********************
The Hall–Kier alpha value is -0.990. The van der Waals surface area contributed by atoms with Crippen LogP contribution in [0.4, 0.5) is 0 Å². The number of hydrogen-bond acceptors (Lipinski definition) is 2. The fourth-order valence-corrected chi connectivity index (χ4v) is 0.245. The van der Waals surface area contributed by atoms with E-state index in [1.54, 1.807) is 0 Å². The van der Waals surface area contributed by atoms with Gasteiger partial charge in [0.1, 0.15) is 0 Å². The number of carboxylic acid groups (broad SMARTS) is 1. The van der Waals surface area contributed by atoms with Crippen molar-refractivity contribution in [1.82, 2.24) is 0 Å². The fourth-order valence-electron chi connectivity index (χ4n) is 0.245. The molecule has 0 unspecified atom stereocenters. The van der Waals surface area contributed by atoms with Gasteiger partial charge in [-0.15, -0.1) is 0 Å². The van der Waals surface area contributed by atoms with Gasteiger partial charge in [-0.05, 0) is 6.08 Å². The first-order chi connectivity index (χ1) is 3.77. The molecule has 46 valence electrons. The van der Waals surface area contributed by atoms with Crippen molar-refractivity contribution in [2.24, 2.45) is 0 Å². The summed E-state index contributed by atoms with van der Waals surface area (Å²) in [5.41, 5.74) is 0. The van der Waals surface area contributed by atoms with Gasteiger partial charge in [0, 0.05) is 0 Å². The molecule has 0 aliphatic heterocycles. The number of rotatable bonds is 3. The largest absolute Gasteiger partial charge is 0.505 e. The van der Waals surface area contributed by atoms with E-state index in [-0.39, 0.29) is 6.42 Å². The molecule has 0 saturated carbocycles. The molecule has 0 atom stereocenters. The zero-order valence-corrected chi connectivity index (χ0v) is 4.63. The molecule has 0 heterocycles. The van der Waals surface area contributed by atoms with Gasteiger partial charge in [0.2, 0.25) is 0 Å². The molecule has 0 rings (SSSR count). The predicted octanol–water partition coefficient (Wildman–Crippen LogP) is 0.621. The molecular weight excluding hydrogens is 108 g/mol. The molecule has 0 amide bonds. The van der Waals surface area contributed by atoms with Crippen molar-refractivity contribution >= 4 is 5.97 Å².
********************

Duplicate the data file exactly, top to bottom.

The Hall–Kier alpha value is -0.990. The van der Waals surface area contributed by atoms with Crippen LogP contribution in [0.4, 0.5) is 0 Å². The number of hydrogen-bond acceptors (Lipinski definition) is 2. The fourth-order valence-corrected chi connectivity index (χ4v) is 0.245. The van der Waals surface area contributed by atoms with E-state index in [1.54, 1.807) is 0 Å². The van der Waals surface area contributed by atoms with Gasteiger partial charge in [0.1, 0.15) is 0 Å². The number of carboxylic acid groups (broad SMARTS) is 1. The van der Waals surface area contributed by atoms with Crippen molar-refractivity contribution in [1.82, 2.24) is 0 Å². The fourth-order valence-electron chi connectivity index (χ4n) is 0.245. The molecule has 0 unspecified atom stereocenters. The van der Waals surface area contributed by atoms with Gasteiger partial charge in [-0.15, -0.1) is 0 Å². The van der Waals surface area contributed by atoms with Gasteiger partial charge in [-0.05, 0) is 6.08 Å². The first-order chi connectivity index (χ1) is 3.77. The molecule has 46 valence electrons. The van der Waals surface area contributed by atoms with Crippen molar-refractivity contribution in [2.24, 2.45) is 0 Å². The summed E-state index contributed by atoms with van der Waals surface area (Å²) in [5.41, 5.74) is 0. The van der Waals surface area contributed by atoms with Gasteiger partial charge in [0, 0.05) is 0 Å². The molecule has 0 aliphatic heterocycles. The number of rotatable bonds is 3. The largest absolute Gasteiger partial charge is 0.505 e. The van der Waals surface area contributed by atoms with E-state index in [-0.39, 0.29) is 6.42 Å². The molecule has 0 saturated carbocycles. The molecule has 0 atom stereocenters. The zero-order valence-corrected chi connectivity index (χ0v) is 4.63. The molecule has 0 heterocycles. The van der Waals surface area contributed by atoms with Gasteiger partial charge in [0.2, 0.25) is 0 Å². The molecule has 0 rings (SSSR count). The predicted octanol–water partition coefficient (Wildman–Crippen LogP) is 0.621. The molecular weight excluding hydrogens is 108 g/mol. The molecule has 0 amide bonds. The van der Waals surface area contributed by atoms with Crippen molar-refractivity contribution >= 4 is 5.97 Å².